1. For sure, these posts are all a spiritual enrichment, lucky for us to have found them. Secretly, we know the driving force is the Holy Spirit.

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  2. Yes indeed! Come Holy Spirit, fill the hearts of all of us, kindle in us a fire of love! Create and re-create us and thereby renew the face of the earth. Amen.

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  3. I am thankful that you have not lost that sense of mystery. You bring it all full circle Father. Back to the root if things. We can start from the beginning and find new meanings out of old words and concepts. Thank you.

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  4. Just this morning someone said after a report on the closing of the Rome Synod that priests are speaking and preaching in Church-code language - words that are only understood (if even then) to the church insiders. We can hope for nothing that way. People, especially young people, are not interested in Church-speak. Jesus didn't teach that way.

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  5. Curious as to why the child's biblical story would have been heretical? Why wouldn't it have been to complete a relationship that God stated, 'let Us make man in our image and likeness'?

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  6. God doesn't "need" us. God is sufficient within God's self.

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  7. Sometimes we overlook the true meaning of things. We do throw words about without stopping to think about what they mean. And then words change meaning over time, such as the word revolt. Thanks for researching this and sharing it with us.

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  8. Our profession of belief in the Trinity is expressed in the Creed. The word creed itself is right from the Latin credo, to trust in, believe, rely on. This word also appears in one of the key Latin phrases of Catholicism, lex orandi, lex credenda: the law of praying is the law of believing, meaning how we pray reflects, or should reflect our belief. We should truly believe in what we pray. Think and feel the meaning.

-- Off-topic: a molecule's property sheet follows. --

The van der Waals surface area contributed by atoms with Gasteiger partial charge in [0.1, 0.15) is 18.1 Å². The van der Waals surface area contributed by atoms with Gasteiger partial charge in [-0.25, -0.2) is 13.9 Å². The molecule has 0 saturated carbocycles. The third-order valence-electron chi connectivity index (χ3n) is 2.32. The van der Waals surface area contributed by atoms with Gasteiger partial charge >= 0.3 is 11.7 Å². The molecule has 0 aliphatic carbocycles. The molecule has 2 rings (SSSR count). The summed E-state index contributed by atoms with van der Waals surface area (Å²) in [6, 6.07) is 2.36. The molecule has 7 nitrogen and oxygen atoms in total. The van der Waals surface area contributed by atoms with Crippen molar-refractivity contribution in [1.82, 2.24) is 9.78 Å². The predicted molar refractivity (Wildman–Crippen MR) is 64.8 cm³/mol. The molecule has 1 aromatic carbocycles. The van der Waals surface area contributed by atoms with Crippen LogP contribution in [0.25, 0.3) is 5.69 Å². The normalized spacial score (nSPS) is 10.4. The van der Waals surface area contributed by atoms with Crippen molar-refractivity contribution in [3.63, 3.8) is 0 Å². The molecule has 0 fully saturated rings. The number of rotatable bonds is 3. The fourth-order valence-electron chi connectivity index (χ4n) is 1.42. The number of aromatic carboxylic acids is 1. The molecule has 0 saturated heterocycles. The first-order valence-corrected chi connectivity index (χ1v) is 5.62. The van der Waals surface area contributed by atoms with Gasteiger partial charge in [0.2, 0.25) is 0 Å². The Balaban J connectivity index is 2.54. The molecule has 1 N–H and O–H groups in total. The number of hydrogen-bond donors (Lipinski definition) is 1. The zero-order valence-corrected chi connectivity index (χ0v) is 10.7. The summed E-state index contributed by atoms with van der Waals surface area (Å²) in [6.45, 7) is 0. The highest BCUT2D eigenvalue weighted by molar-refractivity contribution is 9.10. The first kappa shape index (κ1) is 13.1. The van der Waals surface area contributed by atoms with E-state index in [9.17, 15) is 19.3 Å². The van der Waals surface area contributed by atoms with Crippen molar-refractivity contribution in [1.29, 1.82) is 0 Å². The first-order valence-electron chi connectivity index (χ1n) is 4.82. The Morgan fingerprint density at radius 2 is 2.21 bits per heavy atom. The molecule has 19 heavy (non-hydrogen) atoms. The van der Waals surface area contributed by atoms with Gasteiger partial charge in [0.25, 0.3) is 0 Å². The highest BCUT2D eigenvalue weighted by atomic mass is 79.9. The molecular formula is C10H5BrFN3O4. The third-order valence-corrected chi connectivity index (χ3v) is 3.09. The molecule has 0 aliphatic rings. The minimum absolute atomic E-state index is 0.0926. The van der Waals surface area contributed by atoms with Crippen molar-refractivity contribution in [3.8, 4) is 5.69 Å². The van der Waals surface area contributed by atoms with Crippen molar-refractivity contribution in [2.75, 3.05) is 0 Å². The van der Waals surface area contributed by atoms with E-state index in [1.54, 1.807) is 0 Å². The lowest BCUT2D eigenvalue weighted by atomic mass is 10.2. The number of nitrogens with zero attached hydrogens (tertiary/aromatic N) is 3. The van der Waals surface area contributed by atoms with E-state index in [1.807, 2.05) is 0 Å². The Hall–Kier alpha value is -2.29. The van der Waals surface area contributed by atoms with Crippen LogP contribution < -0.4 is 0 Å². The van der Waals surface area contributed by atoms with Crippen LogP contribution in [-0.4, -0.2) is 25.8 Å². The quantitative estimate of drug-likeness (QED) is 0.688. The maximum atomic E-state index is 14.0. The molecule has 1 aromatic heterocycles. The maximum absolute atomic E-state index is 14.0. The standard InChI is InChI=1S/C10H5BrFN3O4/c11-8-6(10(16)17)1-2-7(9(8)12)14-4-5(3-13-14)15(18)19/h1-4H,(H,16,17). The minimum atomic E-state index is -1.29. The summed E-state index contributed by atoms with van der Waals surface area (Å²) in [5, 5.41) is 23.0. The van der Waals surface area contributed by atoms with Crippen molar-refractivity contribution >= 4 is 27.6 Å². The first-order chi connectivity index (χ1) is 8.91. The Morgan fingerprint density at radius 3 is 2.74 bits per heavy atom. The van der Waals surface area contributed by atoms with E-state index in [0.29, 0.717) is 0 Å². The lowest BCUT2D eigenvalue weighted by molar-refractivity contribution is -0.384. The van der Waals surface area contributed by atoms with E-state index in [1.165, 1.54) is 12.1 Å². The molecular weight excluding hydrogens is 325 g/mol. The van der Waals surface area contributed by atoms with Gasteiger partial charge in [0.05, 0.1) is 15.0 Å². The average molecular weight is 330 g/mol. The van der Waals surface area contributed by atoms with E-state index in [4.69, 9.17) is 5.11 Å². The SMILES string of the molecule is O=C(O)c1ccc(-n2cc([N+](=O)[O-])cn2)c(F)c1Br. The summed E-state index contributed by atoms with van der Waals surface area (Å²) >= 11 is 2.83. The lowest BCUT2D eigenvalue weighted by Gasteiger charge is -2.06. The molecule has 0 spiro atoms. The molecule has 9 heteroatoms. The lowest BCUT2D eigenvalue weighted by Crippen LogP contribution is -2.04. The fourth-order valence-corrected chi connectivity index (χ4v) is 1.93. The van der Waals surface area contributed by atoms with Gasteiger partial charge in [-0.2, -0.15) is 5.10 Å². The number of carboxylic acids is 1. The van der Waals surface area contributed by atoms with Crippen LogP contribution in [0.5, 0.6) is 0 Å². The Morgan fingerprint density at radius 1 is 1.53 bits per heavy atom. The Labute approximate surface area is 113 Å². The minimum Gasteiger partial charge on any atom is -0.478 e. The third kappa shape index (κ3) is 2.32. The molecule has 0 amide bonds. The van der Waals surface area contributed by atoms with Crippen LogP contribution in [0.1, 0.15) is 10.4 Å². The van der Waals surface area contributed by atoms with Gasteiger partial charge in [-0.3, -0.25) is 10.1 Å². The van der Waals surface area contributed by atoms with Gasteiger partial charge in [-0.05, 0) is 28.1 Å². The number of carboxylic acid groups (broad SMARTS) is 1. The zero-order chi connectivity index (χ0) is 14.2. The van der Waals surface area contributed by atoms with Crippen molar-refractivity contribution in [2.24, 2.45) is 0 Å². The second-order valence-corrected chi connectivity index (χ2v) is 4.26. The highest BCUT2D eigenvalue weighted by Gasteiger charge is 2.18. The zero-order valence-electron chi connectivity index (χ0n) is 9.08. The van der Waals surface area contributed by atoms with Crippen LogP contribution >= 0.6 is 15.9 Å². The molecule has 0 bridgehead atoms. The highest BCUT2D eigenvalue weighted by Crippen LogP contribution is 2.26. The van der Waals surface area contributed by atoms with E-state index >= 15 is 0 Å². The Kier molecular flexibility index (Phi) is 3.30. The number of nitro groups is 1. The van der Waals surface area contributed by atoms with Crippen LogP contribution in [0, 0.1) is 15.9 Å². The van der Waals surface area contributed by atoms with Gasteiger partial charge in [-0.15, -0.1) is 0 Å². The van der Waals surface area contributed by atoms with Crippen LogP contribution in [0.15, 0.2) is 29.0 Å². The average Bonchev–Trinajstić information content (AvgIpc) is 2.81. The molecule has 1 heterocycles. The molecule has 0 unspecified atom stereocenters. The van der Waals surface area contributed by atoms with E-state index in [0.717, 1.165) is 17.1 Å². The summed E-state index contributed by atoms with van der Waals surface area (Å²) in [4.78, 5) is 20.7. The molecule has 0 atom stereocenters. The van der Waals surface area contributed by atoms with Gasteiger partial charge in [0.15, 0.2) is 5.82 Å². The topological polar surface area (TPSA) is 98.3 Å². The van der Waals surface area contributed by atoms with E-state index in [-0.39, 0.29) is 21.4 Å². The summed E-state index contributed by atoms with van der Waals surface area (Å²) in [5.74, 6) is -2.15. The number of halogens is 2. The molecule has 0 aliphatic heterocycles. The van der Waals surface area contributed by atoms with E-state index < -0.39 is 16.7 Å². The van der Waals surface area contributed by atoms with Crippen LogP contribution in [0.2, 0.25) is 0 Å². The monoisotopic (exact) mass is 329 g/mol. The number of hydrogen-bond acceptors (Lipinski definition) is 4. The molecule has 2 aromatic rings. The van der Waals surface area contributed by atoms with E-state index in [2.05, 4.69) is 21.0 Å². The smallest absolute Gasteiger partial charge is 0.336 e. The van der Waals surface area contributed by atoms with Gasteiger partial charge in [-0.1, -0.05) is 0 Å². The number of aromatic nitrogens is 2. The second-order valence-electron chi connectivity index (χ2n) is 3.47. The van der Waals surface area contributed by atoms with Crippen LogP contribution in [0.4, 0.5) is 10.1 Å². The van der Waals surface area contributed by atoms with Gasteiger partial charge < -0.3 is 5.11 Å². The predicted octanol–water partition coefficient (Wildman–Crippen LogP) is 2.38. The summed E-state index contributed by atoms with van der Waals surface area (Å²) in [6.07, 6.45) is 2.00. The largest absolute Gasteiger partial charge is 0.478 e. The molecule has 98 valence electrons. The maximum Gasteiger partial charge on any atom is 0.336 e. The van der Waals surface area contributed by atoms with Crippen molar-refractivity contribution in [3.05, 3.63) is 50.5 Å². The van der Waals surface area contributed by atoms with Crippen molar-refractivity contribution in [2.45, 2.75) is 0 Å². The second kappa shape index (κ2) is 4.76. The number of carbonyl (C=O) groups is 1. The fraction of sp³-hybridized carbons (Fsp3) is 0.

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  9. Feel it! I've wondered often as a group is praying (what I'd call rattling) the rosary: Do they feel anything? Or a priest is reading the Eucharistic Prayer or distributing Communion on auto-pilot: Does he feel anything? But that's part of the revolt I'm talking about - revolt - to jump or roll back to the original.

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  10. I guess when Jesus came, He started a revolt. It seemed the only way to save the people/ Standing up for truth, change can call for great sacrifice.

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  11. To be sure: "Master which of the commandments is the greatest?" And Jesus referenced the two laws which he made into one - Love God and love people. In the world of religion that was a revolt - a return to "first things first." If we'd stick to that....

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  12. Here is a good one, since you mentioned Love. Today, we usually translate the word "Agape" to mean Love, Love of God, God's Love for Humankind... something like that. I recently read that back in the day (two millennia ago), Agape was used colloquially to express preference. As in, "I love chocolate," which means "I prefer chocolate over x,y,z." Of course the New Testament uses the word Agape as a statement of Divine Preference. So I like to think of Love as "what God prefers." When I'm busy telling someone what to do because I "love" them, because I think I want what's best for them... What would God prefer? What would God prefer me to do for this person?